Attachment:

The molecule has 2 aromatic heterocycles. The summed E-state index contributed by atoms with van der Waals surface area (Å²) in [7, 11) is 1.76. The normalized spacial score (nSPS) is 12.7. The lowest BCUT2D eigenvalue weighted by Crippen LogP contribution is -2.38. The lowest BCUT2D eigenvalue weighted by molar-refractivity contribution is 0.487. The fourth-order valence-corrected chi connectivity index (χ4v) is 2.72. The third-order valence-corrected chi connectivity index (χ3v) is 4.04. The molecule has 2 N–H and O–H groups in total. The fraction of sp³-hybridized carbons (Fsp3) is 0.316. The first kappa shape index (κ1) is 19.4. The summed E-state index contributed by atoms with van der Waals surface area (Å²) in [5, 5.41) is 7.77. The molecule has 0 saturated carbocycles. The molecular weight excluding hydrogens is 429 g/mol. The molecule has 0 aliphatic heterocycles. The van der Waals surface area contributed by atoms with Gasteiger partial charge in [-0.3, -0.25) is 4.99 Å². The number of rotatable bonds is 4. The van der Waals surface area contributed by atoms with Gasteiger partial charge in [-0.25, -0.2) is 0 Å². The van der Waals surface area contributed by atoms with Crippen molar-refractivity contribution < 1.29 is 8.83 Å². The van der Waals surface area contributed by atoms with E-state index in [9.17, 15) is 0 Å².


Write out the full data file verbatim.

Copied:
The molecule has 2 aromatic heterocycles. The summed E-state index contributed by atoms with van der Waals surface area (Å²) in [7, 11) is 1.76. The normalized spacial score (nSPS) is 12.7. The lowest BCUT2D eigenvalue weighted by Crippen LogP contribution is -2.38. The lowest BCUT2D eigenvalue weighted by molar-refractivity contribution is 0.487. The fourth-order valence-corrected chi connectivity index (χ4v) is 2.72. The third-order valence-corrected chi connectivity index (χ3v) is 4.04. The molecule has 2 N–H and O–H groups in total. The fraction of sp³-hybridized carbons (Fsp3) is 0.316. The first kappa shape index (κ1) is 19.4. The summed E-state index contributed by atoms with van der Waals surface area (Å²) in [5, 5.41) is 7.77. The molecule has 0 saturated carbocycles. The molecular weight excluding hydrogens is 429 g/mol. The molecule has 0 aliphatic heterocycles. The van der Waals surface area contributed by atoms with Gasteiger partial charge in [-0.3, -0.25) is 4.99 Å². The number of rotatable bonds is 4. The van der Waals surface area contributed by atoms with Gasteiger partial charge in [-0.25, -0.2) is 0 Å². The van der Waals surface area contributed by atoms with Crippen molar-refractivity contribution < 1.29 is 8.83 Å². The van der Waals surface area contributed by atoms with E-state index in [9.17, 15) is 0 Å².